My Ears Are Bleeding…!!


With this series, I venture, briefly, into the role of music critic–or to be more accurate– audio critic.  It will run loosely in tandem with Frank Hayhurst’s blog, Face The Music on Petaluma 360.

Because of a recent concert experience at the Santa Rosa Wells Fargo Center, I posed some questions to Frank Hayhurst.  Frank placed them in the context of his experience and wrote a blog squarely presenting the case and the questions. Please go to Lookin’ LOUD!

For the record, this article was also posted on Petaluma 360 as TURN IT DOWN!! PART I


First, to establish my “Music Creds” —I am a buff of all kinds of music…from opera, jazz, roots gospel, to swamp rock. I even read music and mess around on a keyboard when no one can hear me. At present, I have close to 3000 recordings (mostly organized) stashed in a room.

  • At home, I have two Carver amps (with cooling fans) and two sets of  floor speakers (B&W’S for the serious audio buffs out there) connected for wall-to-wall and ceiling to floor sound. I tend to run the system a tad on the loud side (After all, I got the power) and my wife eventually asks me to turn it down or to put on the headphones. 
  • We’ve been to lots of concerts and venues for performances. In addition, we go to all Cirque du Soleil performances and they are certainly not what you would call “quiet.” At the end of a Cirque show, we always have a slight buzz in our heads afterwards and consider it part of the experience. Incidentally, the “buzz” is called “threshold shift” by audiologists–it is usually temporary, but over time it can lead to permanent hearing loss depending upon the intensity, length, and frequency of the exposure.

Live Performances & Bleeding Ears

The first concert disaster (from our perspective), was about 5 yrs ago when we went to see Marcia Ball (I’m a big fan) at the Mystic Theater in Petaluma. As it turned out, it was our first and last visit to the Mystic.
The sound level was so painful it literally drove us (and many other members of  the audience) outside the building after two songs–A Mystic employee was yelling something at us (we had difficulty understanding him) about earplugs. Ball is an incredible singer and piano player but you would not have known it from that night. We found ourselves standing on the sidewalk with a crowd (having the same reaction we did) heading for our cars to go home. We had the added embarrassment of apologizing to the people we brought with us to the event. 
Overall, we quickly learned to avoid the club/bar scene due to the painfully loud music–painful to me as well as my wife. Frankly, we never understood the concept of paying to see a performance where earplugs are offered as part of the package. In short, we were content to attend events in the North Bay at Wells Fargo in Santa Rosa or the Marin Civic Center.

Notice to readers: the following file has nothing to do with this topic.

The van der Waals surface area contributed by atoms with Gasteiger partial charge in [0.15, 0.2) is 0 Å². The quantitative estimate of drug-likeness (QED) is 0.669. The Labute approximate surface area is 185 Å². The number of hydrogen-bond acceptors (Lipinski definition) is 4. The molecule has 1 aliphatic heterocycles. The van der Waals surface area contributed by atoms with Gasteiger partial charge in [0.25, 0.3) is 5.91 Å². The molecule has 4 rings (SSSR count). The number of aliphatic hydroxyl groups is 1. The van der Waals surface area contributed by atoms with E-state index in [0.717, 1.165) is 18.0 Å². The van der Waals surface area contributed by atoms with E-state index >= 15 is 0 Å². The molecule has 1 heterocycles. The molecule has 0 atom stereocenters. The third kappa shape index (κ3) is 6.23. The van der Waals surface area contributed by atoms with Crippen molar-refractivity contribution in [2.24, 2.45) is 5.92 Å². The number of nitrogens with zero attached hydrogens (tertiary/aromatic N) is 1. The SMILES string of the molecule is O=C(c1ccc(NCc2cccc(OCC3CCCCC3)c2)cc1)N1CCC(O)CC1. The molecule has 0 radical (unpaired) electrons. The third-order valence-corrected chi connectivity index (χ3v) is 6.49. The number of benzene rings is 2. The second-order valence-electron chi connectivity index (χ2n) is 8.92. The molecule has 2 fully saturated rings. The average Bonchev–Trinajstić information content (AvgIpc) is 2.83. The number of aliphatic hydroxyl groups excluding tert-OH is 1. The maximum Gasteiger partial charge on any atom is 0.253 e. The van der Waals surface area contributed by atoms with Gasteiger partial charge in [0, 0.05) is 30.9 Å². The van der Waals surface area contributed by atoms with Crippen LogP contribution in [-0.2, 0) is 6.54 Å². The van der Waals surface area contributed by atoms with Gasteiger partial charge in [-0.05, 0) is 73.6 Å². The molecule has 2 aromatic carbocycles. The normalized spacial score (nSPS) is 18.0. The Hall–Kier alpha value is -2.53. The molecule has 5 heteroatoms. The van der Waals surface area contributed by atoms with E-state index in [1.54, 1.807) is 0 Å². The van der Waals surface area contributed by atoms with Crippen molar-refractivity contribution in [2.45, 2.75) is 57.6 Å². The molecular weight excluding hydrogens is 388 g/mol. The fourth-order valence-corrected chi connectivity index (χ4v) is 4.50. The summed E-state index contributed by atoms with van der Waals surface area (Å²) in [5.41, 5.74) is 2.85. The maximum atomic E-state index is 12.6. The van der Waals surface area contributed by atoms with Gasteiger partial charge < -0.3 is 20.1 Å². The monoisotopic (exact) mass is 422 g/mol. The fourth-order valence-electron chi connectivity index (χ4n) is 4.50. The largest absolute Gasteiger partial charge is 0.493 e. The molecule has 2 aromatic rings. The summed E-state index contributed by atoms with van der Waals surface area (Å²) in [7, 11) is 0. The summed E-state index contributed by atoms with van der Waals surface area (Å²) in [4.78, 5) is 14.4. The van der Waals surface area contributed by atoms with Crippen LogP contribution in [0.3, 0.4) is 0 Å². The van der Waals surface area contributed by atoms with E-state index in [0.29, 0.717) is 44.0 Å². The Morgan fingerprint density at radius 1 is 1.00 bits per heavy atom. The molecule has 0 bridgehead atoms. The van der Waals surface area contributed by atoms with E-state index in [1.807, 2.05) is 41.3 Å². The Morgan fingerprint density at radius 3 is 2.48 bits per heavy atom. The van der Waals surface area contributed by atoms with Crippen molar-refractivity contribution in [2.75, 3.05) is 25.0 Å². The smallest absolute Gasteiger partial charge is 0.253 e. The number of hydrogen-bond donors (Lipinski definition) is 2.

That tactic worked well until the Emmylou Harris Concert at Wells Fargo on October 6th.  As an aside, we were driving up 101 one day in September, listening to an Emmylou CD and saw her concert advertised on the Wells Fargo sign. Wow! Good Karma! Fate! Serendipity, whatever.  We pulled off 101 and bought tickets–$100. We had seen her there before and were looking forward to a good time.

October 6, 2009

This time we had seats in the balcony. The concert began with a “featured” singer who performed for what turned out to be the first half of the concert. The sound level was so high (as in painful) that we quickly retreated to the walkway outside the auditorium. We were soon joined by another couple. Our game plan was to wait until Emmylou came on stage expecting that the audio levels would be reset for her performance.  Frankly, we were having bad feelings about what was happening as an usher offered us earplugs–not a good sign based on our experience. Looking down at the main foyer we noticed more ushers and twenty five to thirty other patrons who apparently were doing the same thing we were–avoiding the sound levels.
Finally, after the intermission she came on stage. Unfortunately, the sound level remained the same and the mix was terrible–her voice was consistently overridden by the sound from the band. After two songs (with our fingers in our ears) I told my wife we were leaving. She was grateful. On the way out, one usher (outside the auditorium) asked: “Too loud?” Another usher came out of the auditorium proclaiming that Emmylou sounded terrible.

I don’t know how many others, if any, walked out that evening but ours was not the only car pulling out of the lot. I do remember the faces of some of the audience as we left our seats–reminiscent of expressions I last saw at Candlestick Park during the ’89 Loma Prieta earthquake…blank, empty stares of shock.

In Part II of this series, I will report on what we did the next day… For Part II Click Here